08:29 GMT +319 January 2020
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    The House of Commons Home Affairs' Committee published a report on Thursday highlighting the gross shortcomings in British policing, which it says struggles with the 21st century demands and uses "systems and structures that have barely changed since the 1960s."

    The report noted that 'volume' crimes such as robbery and theft have increased sharply after a relative period of decline, with recorded crimes rising 32 percent in the past three years and charges or summons decreasing by 26 percent. Neighborhood policing has also fallen by a fifth of its capacity since 2010, with arrests falling significantly, it stated. 

    The report also warned that there would be "dire consequences" for public safety without additional police funding, and urged the government to prioritize police funding in the Autumn Budget and upcoming Comprehensive Spending Review.  

    "[It] is time to stop kicking the problem into the long grass, and recognise the true cost of policing," it demanded. 

    The report slammed substandard resources for investigating online fraud, stating that current responses were in "desperate need of a fundamental restructure".  

    It also urged the private sector to "reduce demand on policing for online fraud and child sexual abuse" and warned internet companies taking "insufficient action" against child pornography. 

    "Police forces are woefully under-resourced for the number of online child abuse investigations," it said, while also blaming growing demands to manage registered sex offenders.   

    It also recommended appointing a Commissioner for the Prevention of Child Sexual Abuse to "work across departments and agencies" to tackle pedophilia and other child crimes, as well as mandating a minimum two-day mental health training course to officers and police community support officers (PCSOs) and using new NHS funds used to reduce police involvement in mental health crisis work.  

    MPs also recommended a "prestigious national digital exploitation center" for serious crime before the next Comprehensive Spending Review, citing outdated technology which prevented police forces from meeting "the challenges of the digital age".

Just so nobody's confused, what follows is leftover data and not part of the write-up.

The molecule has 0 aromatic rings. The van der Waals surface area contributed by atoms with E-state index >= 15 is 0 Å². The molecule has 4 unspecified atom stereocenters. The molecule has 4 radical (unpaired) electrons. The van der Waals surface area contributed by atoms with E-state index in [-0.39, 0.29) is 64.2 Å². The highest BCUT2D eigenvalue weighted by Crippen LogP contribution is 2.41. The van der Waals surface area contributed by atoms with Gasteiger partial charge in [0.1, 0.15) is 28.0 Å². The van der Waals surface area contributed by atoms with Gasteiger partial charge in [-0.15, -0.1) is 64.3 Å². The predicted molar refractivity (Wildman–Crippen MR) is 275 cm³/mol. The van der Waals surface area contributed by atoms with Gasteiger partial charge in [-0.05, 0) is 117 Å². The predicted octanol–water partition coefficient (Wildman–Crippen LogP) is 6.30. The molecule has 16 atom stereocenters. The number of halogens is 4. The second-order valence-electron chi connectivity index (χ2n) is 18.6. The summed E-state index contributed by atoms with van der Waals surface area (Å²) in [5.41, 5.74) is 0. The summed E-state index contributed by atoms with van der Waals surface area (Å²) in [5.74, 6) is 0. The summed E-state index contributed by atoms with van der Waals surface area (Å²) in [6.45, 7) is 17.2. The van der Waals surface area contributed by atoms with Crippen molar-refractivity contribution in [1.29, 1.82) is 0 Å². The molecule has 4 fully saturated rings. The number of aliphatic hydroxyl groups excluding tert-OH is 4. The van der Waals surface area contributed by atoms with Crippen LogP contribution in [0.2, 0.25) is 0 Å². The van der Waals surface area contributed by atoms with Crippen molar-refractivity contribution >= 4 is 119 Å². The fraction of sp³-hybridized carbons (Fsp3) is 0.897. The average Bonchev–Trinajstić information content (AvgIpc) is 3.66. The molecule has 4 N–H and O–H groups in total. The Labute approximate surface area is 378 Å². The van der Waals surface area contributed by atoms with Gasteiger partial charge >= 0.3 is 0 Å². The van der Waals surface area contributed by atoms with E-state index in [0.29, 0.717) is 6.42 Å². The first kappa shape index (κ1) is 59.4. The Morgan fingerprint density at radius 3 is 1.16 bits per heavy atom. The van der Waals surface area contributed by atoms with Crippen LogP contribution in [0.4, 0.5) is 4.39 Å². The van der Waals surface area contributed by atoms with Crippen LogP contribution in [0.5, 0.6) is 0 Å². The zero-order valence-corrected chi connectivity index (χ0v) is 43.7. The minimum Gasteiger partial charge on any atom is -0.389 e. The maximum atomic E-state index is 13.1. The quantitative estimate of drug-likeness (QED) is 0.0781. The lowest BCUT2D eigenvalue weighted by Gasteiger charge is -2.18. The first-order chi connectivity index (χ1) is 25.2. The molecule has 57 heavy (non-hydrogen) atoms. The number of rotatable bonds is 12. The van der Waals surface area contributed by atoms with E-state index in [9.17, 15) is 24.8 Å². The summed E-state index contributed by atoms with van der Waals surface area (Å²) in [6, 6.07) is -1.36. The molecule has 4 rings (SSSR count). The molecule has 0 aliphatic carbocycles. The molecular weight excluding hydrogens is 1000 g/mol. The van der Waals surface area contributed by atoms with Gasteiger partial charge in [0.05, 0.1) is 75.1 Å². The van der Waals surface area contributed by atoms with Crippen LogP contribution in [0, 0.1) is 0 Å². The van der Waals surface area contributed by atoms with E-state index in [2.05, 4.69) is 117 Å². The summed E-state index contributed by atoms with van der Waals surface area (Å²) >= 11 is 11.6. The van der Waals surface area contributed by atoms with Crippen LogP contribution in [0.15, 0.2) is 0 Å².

The report squarely pointed the finger at a "complete failure of leadership from the Home Office," whom it accused of standing back "while crime patterns change so fast that the police struggle to respond," and recommended a "transparent, root-and-branch-review" of policing by the end of February, in addition to building a National Police Council comprised of all police and crime commissioners (PCCs) alongside chief constables.

    What Have British Police Agencies Said?  

    Several representatives from policing agencies have come forward to voice their opinions which concur with sentiments in the Home Affairs' report.

    "We welcome the report's endorsement of our calls for capabilities to be aligned more intelligently between national, regional and local structures," Lynne Owens, NCA director general said in a press statement obtained by Sputnik. Doing so will help "give coherence across the UK to local policing" and fight serious organized crime, Owens said.  

    "Proactively investing in capabilities helps law enforcement uncover crime rather than reacting to it," she said, adding that new methods should allow the NCA to "flex to new threats" while maintaining a strong policing response. The report "endorses our asks of the technology industry in this fight to build on work already done with law enforcement to help eradicate preventable offending," she continued.

    National Police Chiefs' Council (NPCC) Chair, Chief Constable Sara Thornton said: "Today's report rightly recognises that forces and officers have come under 'serious strain’ and concludes 'that forces are badly overstretched' as they deal with rising crime and demand that is more complex. The committee warns that without additional funding they 'have no doubt that there will be dire consequences for public safety' – that warning must surely be heeded.” 

    She added that it showed that “threats and challenges” police face “require a response across the whole system and cannot be developed by institutions acting alone”, and that NPCC officials would like to see ministers and officials get involved in developing strategies for constables and crime commissioners.  

    “The Home Office alone cannot determine which capabilities should be delivered nationally or regionally, nor should they be left with the responsibility of joining up police technology,” she continued.  


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    public inquiry, review, inquiry, report, UK Parliament, Metropolitan Police, National Police Chiefs Council (NPCC), Civil Liberties, Justice and Home Affairs Committee (LIBE), Scotland Yard, Yvette Cooper, United Kingdom
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